Legendary cosmologist Stephen Hawking said it could spell the end of the human race. Transportation industry-disrupting industrialist Elon Musk is worried enough about it to found a billon-dollar nonprofit to keep it in check. However you feel about it, Artificial intelligence and machine learning are more than just hype.

When many people hear the term “artificial intelligence” they envision an intelligent and self-aware, artificial lifeform. However, despite what some of our best minds have said about a possible future, this is still science fiction.

In reality, AI exists today and is being used successfully behind the scenes in many businesses to create efficiencies and reduce costs by automating processes we once thought only humans could do.

The recent growth of AI in business is largely due to advances in deep learning, which is a subset of machine learning. To understand the true potential for AI in our society, and to distinguish the hype from the reality, one must understand deep learning and what makes it revolutionary.

What is Deep Learning

Deep learning is a class of machine learning algorithms that uses a deep neural network in order to learn. A deep neural network is a collection of artificial neurons, which are simply trainable mathematical units. These neurons collectively “learn” complex mathematical functions to map raw input to an output.

Neural networks have existed in machine learning since the 1950s, but today’s “deep” networks have many more stacked layers of neurons than older networks. This enables them to learn much more complex problems requiring computation at a scale that was previously not possible. A typical deep neural network has about eight layers and 60 million parameters, but there are examples of deep neural networks today that have 200 to 400 million parameters!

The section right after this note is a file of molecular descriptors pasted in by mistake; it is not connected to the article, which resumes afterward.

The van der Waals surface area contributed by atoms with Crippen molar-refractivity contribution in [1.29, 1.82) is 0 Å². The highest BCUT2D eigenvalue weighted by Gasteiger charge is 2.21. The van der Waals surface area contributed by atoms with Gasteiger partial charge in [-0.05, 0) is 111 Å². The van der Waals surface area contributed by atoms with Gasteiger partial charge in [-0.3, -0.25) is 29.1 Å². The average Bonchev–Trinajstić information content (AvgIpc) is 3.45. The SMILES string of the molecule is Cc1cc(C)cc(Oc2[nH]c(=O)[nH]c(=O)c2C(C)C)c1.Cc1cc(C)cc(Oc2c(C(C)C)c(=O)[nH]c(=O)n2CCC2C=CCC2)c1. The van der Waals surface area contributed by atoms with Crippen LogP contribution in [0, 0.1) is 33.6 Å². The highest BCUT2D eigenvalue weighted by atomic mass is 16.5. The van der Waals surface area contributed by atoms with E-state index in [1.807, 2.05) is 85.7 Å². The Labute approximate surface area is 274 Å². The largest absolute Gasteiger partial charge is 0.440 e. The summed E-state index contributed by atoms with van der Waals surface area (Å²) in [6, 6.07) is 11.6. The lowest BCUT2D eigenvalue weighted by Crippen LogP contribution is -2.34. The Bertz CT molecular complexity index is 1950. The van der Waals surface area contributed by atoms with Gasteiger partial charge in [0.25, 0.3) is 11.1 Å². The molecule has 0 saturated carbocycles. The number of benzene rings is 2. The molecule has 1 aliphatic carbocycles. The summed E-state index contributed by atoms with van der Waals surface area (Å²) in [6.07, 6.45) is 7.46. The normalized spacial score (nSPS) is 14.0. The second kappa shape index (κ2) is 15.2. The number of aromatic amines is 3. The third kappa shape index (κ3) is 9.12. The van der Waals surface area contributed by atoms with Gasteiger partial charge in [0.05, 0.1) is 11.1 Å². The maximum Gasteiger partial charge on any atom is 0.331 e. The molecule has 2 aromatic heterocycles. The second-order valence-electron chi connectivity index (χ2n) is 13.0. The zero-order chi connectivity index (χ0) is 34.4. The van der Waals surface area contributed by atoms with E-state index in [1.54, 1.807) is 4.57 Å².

How Deep Neural Networks Learn

A key difference between conventional neural networks and deep neural networks is how they learn. In a traditional neural network model, the first step is feature extraction.

For example, if we wanted the network to be able to look at an image of a vehicle and determine the make and model, a computer scientist would first need to identify all the features the network would need to know in order to accurately identify the object and engineer them into the model. This is time consuming work and makes it difficult and costly to reengineer features or change rules at any point in the future.

In contrast, with deep neural networks – and specifically a type of deep neural network known as a convolutional neural network – all of those features can be automatically learned by the network, simply by exposing it to a vast amount of data. Rather than the scientist needing to identify and engineer various features into the model, the network does this work itself.

Not only does this remove the time-consuming front-end work, it also typically leads to a much more robust description of each feature as computer vision enables the network to recognize every minor variation of each feature. In other words, with deep learning systems, one can simply provide the network with new examples and more data, and it will learn automatically.

What’s Driving the Rapid Growth of Deep Learning

Though neural networks have existed for decades, the adoption of deep neural networks has grown dramatically within only the past few years. That’s in part due to the recent availability of extremely large data sets, thanks to the widespread use of the Internet and crowdsourcing services.